Today’s column is likely to be one of—if not the—most important I write all year. Today we’ll discuss a common thread that weaves through nearly every disease you can think of. And now, new research shows that we can add bone loss to the list.

In 2004, Time Magazine first called inflammation “the secret killer.” Since then, research has only confirmed this infamous nickname. Cancer, arthritis, diabetes, Alzheimer’s and heart disease are all inflammatory-related. For example, we often think of cholesterol when assessing heart health, but did you know that 50% of the people that suffer from heart attacks have normal cholesterol? Most experts now believe inflammation is to blame. In fact, some doctors now consider controlling inflammation (measured as C-Reactive Protein or CRP) to be more important than cholesterol in preventing heart disease.

Inflammation also plays a major role in the aging process. In his book “The Wrinkle Cure,” Dr. Nicholas Pericone outlines the negative impact inflammation plays on our physical appearance and discusses the importance of an anti-inflammatory diet.

How can we combat this secret killer? One answer, which comes from respected author Andrew Weil, M.D., is to eat more anti-inflammatory foods, including ginger, turmeric, green tea and rosemary. Dr. Weil recommends eating these foods as often as possible to reduce inflammation and risk of disease.

If you’re like me, you probably find it difficult to eat these daily. In that case, an ideal supplement to try is Zyflamend® from New Chapter. Zyflamend combines ginger, turmeric and green tea with several other anti-inflammatory spices and herbs in a softgel. It has been clinically studied and proven effective by the Cleveland Clinic, Columbia University and the MD Anderson Cancer Center. I take it daily and am convinced I am healthier as a result.

And now, new research shows there’s yet another reason to take Zyflamend—bone health.
Inflammation has been linked to bone loss in both men and women. In short, we now know inflammation can increase the production of cells that break down bone called osteoclasts. Normally, osteoclasts work in balance with osteoblasts (bone building cells), routinely breaking down and building new bone as needed.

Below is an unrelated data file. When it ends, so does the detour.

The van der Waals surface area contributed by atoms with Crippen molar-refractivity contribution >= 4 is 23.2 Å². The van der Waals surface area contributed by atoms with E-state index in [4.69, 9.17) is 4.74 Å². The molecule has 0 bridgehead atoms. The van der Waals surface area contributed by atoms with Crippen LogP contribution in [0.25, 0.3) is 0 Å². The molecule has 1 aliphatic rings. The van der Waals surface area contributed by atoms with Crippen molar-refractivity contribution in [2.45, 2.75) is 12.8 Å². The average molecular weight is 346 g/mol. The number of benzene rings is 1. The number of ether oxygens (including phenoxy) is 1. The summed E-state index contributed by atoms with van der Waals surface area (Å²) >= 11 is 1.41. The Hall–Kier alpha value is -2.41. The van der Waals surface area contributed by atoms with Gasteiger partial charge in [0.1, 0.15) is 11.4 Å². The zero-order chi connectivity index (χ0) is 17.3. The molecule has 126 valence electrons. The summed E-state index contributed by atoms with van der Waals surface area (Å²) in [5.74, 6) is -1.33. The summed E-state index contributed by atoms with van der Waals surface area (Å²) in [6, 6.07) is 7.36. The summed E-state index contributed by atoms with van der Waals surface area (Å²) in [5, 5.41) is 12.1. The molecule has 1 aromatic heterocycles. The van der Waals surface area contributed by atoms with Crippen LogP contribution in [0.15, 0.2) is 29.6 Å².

In fact, the body grows the equivalent of an entirely new skeleton every seven years. But when this process begins to favor break down over bone formation, bone strength may be affected. A recent study published in the peer-reviewed journal Nutrition and Cancer showed Zyflamend actually reduces the production of osteoclasts—thereby reducing the breakdown of bone.

So now we’ve talked about reducing bone loss, but what about building new bone?

Many turn to calcium. That’s a great start, but calcium alone is not enough. Studies show individuals who obtain their calcium from food have healthier bones than those who rely on calcium supplements. Why the difference? Most supplements contain a very ineffective form called calcium carbonate, otherwise known as chalk, and little else.

To be strong, our bones need a host of nutrients beyond calcium. For example, without adequate vitamin K, calcium will not be deposited in the bones, but rather, in the arteries or kidneys potentially causing problems. Other important nutrients include vitamin D and trace minerals like silica, vanadium and strontium.

I know of only one formula that includes all of these in a whole-food complex. It’s called Bone Strength™. How well does it work? A recent preliminary analysis found women taking Bone Strength showed an annualized increase in bone density of over 2% per year!

An ideal bone health protocol would then combine a whole-food bone formula like Bone Strength with a formula that promoted a healthy inflammation response like Zyflamend.

For more information on either of these options, please stop in to Vital Choice Health Store.

Mike Ventresca is co-owner of Vital Choice, a health food and nutrition store located at 9243 Sprague Road in North Royalton’s Timber Ridge Plaza. This information is not intended to diagnose, treat, cure or prevent any disease. If you have any concerns about your own health, you should always consult with a healthcare professional.